Delta announced on Monday that it is adding winter only nonstop service from Fort Lauderdale to Seattle/Tacoma. In recent years Delta has employed a confusing strategy between whether or not Miami International (MIA) or Fort Lauderdale-Hollywood International (FLL) is the primary focus city in the region, splitting traffic between the two in a way that is odd. The very next day Delta loaded service from its Salt Lake City hub to Miami into its reservation system. This route was flown from Fort Lauderdale from 2004 to 2010 and has only sporadically been tried from MIA. On the Fort Lauderdale-Seattle route Delta will compete with Alaska Airlines which has become a massive rival of Delta’s. Alaska does not serve Miami which perhaps explains the choice of FLL for that route.
Delta’s focus was on Fort Lauderdale until the later part of the last decade when the growing JetBlue and Spirit operations at FLL undercut Delta’s fares and focus was shifted to competing with American at Miami. Since American had an entrenched “mega-hub” at MIA fares at the airport were often incredibly high driving price conscious travelers north to Fort Lauderdale. By shifting its Fort Lauderdale-Los Angeles service to Miami and much of its capacity on Fort-Lauderdale-New York JFK/LGA routes to Miami, Delta was able to drive down fares from MIA and the airport is now more-competitive with Fort Lauderdale on certain key routes.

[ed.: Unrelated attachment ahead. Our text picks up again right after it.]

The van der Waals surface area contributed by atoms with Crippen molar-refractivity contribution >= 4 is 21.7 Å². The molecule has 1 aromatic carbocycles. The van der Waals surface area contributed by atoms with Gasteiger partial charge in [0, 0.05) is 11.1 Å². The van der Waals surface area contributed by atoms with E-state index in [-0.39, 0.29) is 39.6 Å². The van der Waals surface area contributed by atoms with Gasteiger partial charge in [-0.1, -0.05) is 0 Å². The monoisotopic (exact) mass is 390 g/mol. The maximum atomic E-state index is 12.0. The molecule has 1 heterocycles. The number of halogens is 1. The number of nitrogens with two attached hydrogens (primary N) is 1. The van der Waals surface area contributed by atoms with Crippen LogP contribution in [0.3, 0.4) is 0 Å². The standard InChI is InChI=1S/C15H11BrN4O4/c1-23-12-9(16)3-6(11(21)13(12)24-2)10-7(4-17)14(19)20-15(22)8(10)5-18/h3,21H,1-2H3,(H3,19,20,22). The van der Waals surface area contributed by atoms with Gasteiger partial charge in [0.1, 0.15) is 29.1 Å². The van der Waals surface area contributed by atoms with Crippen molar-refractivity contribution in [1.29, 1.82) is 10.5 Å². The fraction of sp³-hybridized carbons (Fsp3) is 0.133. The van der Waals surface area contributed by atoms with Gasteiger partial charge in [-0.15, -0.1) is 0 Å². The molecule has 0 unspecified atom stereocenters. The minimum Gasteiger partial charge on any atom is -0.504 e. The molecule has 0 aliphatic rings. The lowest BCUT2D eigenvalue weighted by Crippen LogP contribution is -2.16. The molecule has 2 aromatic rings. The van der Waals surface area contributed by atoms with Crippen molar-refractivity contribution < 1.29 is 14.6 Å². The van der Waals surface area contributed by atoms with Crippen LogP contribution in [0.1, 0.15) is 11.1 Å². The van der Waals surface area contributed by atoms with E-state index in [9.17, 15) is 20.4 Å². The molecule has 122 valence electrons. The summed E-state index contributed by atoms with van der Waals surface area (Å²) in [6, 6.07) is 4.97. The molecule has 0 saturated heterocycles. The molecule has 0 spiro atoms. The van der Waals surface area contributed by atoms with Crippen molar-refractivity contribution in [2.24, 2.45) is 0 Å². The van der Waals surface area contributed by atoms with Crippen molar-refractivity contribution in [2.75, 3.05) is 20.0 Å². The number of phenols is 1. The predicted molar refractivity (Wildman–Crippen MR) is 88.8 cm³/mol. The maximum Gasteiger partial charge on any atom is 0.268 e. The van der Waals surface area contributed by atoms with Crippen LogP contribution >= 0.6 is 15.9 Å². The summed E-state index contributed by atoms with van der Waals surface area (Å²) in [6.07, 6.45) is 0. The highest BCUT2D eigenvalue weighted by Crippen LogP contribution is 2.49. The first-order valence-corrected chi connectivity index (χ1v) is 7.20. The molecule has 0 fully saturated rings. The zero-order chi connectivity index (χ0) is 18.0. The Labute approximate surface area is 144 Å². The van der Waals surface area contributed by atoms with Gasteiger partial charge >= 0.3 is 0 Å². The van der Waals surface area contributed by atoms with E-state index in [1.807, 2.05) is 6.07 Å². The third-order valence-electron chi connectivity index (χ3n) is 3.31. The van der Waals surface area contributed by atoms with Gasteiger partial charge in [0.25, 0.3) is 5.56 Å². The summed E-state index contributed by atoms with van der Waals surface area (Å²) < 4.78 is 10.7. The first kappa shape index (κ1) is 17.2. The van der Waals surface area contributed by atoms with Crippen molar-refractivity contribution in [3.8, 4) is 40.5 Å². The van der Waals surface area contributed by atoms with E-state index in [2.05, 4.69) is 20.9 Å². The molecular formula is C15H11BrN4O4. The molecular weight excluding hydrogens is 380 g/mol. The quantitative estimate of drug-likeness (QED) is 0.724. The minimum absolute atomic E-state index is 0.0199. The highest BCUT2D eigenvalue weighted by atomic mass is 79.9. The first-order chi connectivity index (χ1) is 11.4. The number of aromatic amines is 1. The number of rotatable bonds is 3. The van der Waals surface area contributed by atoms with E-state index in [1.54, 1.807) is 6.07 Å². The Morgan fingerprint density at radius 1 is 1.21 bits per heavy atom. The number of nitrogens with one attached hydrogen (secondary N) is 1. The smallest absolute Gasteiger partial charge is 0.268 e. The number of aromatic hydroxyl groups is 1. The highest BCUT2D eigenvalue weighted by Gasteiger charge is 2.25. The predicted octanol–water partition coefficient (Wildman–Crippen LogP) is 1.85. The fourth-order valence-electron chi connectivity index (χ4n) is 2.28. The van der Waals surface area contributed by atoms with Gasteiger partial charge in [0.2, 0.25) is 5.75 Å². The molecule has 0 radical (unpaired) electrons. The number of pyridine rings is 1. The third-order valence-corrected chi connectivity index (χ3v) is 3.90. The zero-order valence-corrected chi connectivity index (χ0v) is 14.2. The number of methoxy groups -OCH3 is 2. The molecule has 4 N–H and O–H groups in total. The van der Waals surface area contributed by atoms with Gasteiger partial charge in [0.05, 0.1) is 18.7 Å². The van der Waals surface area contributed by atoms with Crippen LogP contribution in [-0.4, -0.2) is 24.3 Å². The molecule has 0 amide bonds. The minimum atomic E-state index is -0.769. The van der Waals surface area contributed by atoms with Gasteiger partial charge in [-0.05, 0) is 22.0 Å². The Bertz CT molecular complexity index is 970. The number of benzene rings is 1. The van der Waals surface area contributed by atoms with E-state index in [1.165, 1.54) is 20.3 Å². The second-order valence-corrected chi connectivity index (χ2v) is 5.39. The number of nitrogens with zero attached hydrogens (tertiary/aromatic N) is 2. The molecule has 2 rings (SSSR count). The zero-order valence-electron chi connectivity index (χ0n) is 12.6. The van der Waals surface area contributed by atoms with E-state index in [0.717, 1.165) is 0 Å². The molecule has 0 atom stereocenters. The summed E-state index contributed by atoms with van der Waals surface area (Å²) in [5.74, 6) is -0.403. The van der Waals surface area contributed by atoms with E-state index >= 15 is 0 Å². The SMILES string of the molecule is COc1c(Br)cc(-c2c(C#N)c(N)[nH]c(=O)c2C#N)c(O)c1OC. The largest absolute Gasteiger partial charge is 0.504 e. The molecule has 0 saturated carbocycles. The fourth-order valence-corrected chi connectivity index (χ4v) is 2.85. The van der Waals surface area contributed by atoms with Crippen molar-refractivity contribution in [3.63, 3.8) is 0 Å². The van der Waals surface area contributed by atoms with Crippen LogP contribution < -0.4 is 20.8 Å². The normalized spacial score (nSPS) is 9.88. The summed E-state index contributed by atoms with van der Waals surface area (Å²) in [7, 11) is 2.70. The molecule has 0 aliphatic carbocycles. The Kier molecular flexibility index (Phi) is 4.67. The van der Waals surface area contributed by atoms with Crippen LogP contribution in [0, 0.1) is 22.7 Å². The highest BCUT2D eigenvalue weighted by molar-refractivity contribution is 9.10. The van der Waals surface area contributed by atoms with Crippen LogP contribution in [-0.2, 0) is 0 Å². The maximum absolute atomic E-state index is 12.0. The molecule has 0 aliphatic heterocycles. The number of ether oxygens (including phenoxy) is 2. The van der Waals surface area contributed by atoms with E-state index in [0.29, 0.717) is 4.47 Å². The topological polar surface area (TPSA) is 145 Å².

At almost the very same time, United Airlines after its merger with Continental opted for the opposite move moving its Denver nonstops from Miami to Fort Lauderdale and adding a nonstop from FLL to San Francisco which had been long flown from Miami until it was cut in 2003. Today United only operates a handful of routes from Miami (Newark, Houston and Chicago which is flown often with regional jets) while linking Fort Lauderdale during the peak season with all of its major hubs and domestic focus cities save Washington Dulles. Delta’s move appeared to be the opposite of United’s but the Atlanta-based airlines has sent conflicting signals.
Delta’s haphazard approach to routing has been dubbed by critics the “the Delta dartboard” really applies to South Florida.
The following cities are served nonstop from BOTH FLL and MIA:
New York -LGA
New York- JFK
It is worth noting here that capacity from FLL to Atlanta (significantly in this case), Detroit and Raleigh/Durham is much higher than from MIA, while Delta has more capacity from Miami to Minneapolis/St Paul and New York-JFK. Only to New York LaGuardia is the capacity similar between the two airports. Service between MIA and Raleigh/Durham is seasonal, while from Fort Lauderdale it is year-round. Flights from FLL to Atlanta are largely either 757’s, 737-900’s or A321’s the three largest narrow bodies aircraft in Delta’s fleet. By contrast the flights from Miami to Atlanta are mostly served via the much smaller MD-88 aircraft which is generally used to serve smaller cities.
The following cities are served ONLY from Fort Lauderdale
Tallahassee (only during legislative session and gov’t subsidized)
The following cities are served ONLY from Miami
Salt Lake City (seasonal)
If Delta consolidated most of its operations at one airport or the other they could have a real product to fight either American (MIA) or JetBlue (FLL) with. Instead they’ve mixed and matched which might be actually be smart considering Delta has a large base of loyal customers and frequent flyer members in the catchment area for both airports.